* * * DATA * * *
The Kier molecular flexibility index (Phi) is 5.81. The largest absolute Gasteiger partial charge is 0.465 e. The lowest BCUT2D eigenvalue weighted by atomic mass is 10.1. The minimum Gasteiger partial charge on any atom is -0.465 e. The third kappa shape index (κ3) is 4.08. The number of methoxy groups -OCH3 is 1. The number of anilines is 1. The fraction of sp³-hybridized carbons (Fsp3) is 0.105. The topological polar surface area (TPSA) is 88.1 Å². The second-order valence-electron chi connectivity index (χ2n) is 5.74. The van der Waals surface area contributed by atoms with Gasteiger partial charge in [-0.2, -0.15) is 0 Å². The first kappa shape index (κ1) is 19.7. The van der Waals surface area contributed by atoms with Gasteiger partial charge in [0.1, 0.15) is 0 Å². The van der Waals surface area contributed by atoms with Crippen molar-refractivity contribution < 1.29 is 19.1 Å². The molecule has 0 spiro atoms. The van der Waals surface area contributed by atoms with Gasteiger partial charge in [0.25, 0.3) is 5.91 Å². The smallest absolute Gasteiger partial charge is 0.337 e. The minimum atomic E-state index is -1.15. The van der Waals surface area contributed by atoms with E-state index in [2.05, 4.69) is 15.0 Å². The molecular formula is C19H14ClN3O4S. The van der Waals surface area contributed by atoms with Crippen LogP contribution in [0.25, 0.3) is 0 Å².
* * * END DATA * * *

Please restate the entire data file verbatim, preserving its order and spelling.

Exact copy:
The Kier molecular flexibility index (Phi) is 5.81. The largest absolute Gasteiger partial charge is 0.465 e. The lowest BCUT2D eigenvalue weighted by atomic mass is 10.1. The minimum Gasteiger partial charge on any atom is -0.465 e. The third kappa shape index (κ3) is 4.08. The number of methoxy groups -OCH3 is 1. The number of anilines is 1. The fraction of sp³-hybridized carbons (Fsp3) is 0.105. The topological polar surface area (TPSA) is 88.1 Å². The second-order valence-electron chi connectivity index (χ2n) is 5.74. The van der Waals surface area contributed by atoms with Gasteiger partial charge in [-0.2, -0.15) is 0 Å². The first kappa shape index (κ1) is 19.7. The van der Waals surface area contributed by atoms with Gasteiger partial charge in [0.1, 0.15) is 0 Å². The van der Waals surface area contributed by atoms with Crippen molar-refractivity contribution < 1.29 is 19.1 Å². The molecule has 0 spiro atoms. The van der Waals surface area contributed by atoms with Gasteiger partial charge in [0.25, 0.3) is 5.91 Å². The smallest absolute Gasteiger partial charge is 0.337 e. The minimum atomic E-state index is -1.15. The van der Waals surface area contributed by atoms with E-state index in [2.05, 4.69) is 15.0 Å². The molecular formula is C19H14ClN3O4S. The van der Waals surface area contributed by atoms with Crippen LogP contribution in [0.25, 0.3) is 0 Å².